Newspaper Radio Decline
Sniff Sniff

For decades, Radio and Newspaper advertising worked reasonably well for local business. Much of this success was due to the pseudo-monopoly held by media companies. (They controlled printing press & FCC controlled airwaves)

Before the Internet became wide-spread and easy to use, business owners had no choice but to deal with fast-talking broadcast and newspaper sales reps. And we, as consumers of content, typically connected and were dependent on our favorite radio station, morning paper, roadside billboards and TV at night.

Today, these dominant media / consumer relationships are in rapid decline. In it’s place: an online firehose of news, commentary, podcasts, pics and video. Much of it is noise that often distracts and buries other potentially more vital forms of news and information.

With the dramatic rise of Facebook, Twitter, YouTube, and other independent online news sources like, a growing number of media companies have either closed, merged, or have dramatically scaled back staffing and product offerings. News gathering, curation, editing and distribution have become commodities. ‘Good enough’ journalism is taking root. The Real Estate sitting under the building could soon be more valuable than the Newspaper itself.

The long-term health of the newspaper industry has been in doubt for years, and the sharp drop in circulation in 2015 suggests things aren’t about to improve. Weekday circulation declined by seven percent in 2015, and Sunday circulation fell by a four percent, according to data presented in the Pew Research Center’s “State of the News Media 2016” report. It is the greatest drop in circulation for both weekend and Sunday circulation since 2010. Advertising revenue experienced its greatest drop since 2009, falling nearly 8 percent from 2014 to 2015. Washington Examiner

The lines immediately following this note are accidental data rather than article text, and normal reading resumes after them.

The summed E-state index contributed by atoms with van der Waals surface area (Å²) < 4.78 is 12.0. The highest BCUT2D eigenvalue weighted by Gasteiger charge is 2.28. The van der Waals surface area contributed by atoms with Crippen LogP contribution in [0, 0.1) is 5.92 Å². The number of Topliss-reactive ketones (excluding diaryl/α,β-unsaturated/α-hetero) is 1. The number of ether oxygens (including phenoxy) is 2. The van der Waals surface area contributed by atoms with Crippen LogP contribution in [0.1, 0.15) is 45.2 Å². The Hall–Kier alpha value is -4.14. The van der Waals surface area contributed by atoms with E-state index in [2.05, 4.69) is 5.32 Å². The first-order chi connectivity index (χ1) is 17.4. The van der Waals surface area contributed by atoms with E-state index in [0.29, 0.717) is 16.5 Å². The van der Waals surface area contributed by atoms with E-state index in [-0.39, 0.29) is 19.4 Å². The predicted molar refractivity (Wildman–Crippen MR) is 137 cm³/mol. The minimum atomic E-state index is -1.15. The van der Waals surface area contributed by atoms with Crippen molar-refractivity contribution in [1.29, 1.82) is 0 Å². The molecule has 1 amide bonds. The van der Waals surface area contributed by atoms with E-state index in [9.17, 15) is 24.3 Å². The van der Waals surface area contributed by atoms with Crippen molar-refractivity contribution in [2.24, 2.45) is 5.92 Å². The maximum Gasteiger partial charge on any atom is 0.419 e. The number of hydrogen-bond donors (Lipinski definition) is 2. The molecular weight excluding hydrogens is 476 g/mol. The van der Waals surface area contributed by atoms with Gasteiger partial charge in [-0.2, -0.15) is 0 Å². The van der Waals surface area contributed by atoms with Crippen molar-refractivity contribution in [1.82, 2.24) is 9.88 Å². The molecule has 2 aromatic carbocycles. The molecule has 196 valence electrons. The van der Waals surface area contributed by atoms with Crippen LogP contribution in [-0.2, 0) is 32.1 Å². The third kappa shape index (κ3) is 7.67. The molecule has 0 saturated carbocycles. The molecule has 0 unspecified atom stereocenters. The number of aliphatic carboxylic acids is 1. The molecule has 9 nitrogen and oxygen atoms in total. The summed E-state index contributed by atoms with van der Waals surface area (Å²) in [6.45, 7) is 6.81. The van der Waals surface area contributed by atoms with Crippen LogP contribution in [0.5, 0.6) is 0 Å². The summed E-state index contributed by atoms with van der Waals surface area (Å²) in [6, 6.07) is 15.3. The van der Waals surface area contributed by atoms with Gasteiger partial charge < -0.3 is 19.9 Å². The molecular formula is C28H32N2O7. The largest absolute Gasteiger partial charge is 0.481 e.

The expensive-to-run Newspaper business is under the biggest threat of extinction. Radio is close behind.

In its latest “Share of Ear” study, Edison Research discovered that one-third of today’s millennials don’t even own an old-school radio. And across the board, 21 percent of the U.S. population now gets by without one. That’s up from 4 percent in 2008. For many, streaming music and podcast app-laden smartphones have become the new transistor radios. And internet-connected cars are their new jukeboxes.

The disruption of the news industry has been not so much like the shift from typewriters to computers but more like disappearance of the whaling industry (oil) as the products of that industry were no longer of importance to society and alternatives were found. TECH CENTRAL

Examples of Traditional Media Decline:

  • Philadelphia Inquirer & are now non-profit. Read here
  • The once mighty Tampa Tribune taken over by it’s rival. Read here
  • Study: Newspapers firing 1,000 a year. There are 126 fewer newspapers in 2014 than in 2004.  Read here
  • WMGM TV 40 in Atlantic City… It’s frequency was more valuable as wireless / data carrier. Read here
  • Millennials abandoning AM/FM for streaming, podcasts & audio downloads Read here

How does business get the word out about it’s product & services?

  • Re-think and re-allocate all marketing budgets. Just because you ran successful Radio & Print campaigns for 20 years doesn’t mean you shouldn’t cut back on those particular channels. Cut back and re-allocate 50% of that Radio / Print spend to digital marketing.
  • Consider and use Social Media strategies, but DO NOT rely solely on platforms like Facebook & Twitter. There is no such thing as a free lunch.
  • Depending on your product or service, consider variety of content marketing & SEO / SEM tactics.
  • Build your email database. This is more valuable than ‘likes’ and ‘shares’.

Leave a Reply